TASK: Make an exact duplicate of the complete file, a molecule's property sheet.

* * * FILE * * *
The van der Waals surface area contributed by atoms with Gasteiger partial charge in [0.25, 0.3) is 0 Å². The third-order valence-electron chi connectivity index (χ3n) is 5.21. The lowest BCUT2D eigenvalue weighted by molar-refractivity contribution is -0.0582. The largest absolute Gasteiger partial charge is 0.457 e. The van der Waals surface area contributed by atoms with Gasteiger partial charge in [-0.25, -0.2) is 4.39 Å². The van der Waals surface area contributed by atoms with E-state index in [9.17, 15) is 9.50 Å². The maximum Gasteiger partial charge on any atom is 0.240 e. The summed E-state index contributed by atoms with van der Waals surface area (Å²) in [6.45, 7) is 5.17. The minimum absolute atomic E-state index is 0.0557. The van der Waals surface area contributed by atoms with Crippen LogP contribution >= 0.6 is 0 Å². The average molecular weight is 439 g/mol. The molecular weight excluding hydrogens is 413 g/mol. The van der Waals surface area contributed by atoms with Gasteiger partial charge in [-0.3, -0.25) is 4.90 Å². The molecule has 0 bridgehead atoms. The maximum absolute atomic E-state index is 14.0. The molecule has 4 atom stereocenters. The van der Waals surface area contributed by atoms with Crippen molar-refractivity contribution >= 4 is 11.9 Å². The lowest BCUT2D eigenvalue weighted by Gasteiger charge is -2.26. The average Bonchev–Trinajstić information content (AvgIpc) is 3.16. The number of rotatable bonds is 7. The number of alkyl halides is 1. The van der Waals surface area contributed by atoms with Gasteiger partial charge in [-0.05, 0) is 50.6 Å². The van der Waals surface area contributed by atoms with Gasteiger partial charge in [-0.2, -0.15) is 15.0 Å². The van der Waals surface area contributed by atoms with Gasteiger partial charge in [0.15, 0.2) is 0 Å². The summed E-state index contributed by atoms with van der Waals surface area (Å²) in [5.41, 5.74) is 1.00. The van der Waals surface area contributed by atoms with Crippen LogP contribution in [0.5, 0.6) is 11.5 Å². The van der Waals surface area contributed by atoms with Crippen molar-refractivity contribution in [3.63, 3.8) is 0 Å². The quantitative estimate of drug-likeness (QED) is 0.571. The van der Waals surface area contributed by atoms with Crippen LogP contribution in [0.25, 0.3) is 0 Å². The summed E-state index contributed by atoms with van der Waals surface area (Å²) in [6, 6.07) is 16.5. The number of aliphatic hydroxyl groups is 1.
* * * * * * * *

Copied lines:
The van der Waals surface area contributed by atoms with Gasteiger partial charge in [0.25, 0.3) is 0 Å². The third-order valence-electron chi connectivity index (χ3n) is 5.21. The lowest BCUT2D eigenvalue weighted by molar-refractivity contribution is -0.0582. The largest absolute Gasteiger partial charge is 0.457 e. The van der Waals surface area contributed by atoms with Gasteiger partial charge in [-0.25, -0.2) is 4.39 Å². The van der Waals surface area contributed by atoms with E-state index in [9.17, 15) is 9.50 Å². The maximum Gasteiger partial charge on any atom is 0.240 e. The summed E-state index contributed by atoms with van der Waals surface area (Å²) in [6.45, 7) is 5.17. The minimum absolute atomic E-state index is 0.0557. The van der Waals surface area contributed by atoms with Crippen LogP contribution >= 0.6 is 0 Å². The average molecular weight is 439 g/mol. The molecular weight excluding hydrogens is 413 g/mol. The van der Waals surface area contributed by atoms with Gasteiger partial charge in [-0.3, -0.25) is 4.90 Å². The molecule has 0 bridgehead atoms. The maximum absolute atomic E-state index is 14.0. The molecule has 4 atom stereocenters. The van der Waals surface area contributed by atoms with Crippen molar-refractivity contribution >= 4 is 11.9 Å². The lowest BCUT2D eigenvalue weighted by Gasteiger charge is -2.26. The average Bonchev–Trinajstić information content (AvgIpc) is 3.16. The number of rotatable bonds is 7. The number of alkyl halides is 1. The van der Waals surface area contributed by atoms with Gasteiger partial charge in [-0.05, 0) is 50.6 Å². The van der Waals surface area contributed by atoms with Gasteiger partial charge in [-0.2, -0.15) is 15.0 Å². The van der Waals surface area contributed by atoms with Gasteiger partial charge in [0.15, 0.2) is 0 Å². The summed E-state index contributed by atoms with van der Waals surface area (Å²) in [5.41, 5.74) is 1.00. The van der Waals surface area contributed by atoms with Crippen LogP contribution in [0.5, 0.6) is 11.5 Å². The van der Waals surface area contributed by atoms with Crippen molar-refractivity contribution in [3.63, 3.8) is 0 Å². The quantitative estimate of drug-likeness (QED) is 0.571. The van der Waals surface area contributed by atoms with Crippen LogP contribution in [0.25, 0.3) is 0 Å². The summed E-state index contributed by atoms with van der Waals surface area (Å²) in [6, 6.07) is 16.5. The number of aliphatic hydroxyl groups is 1.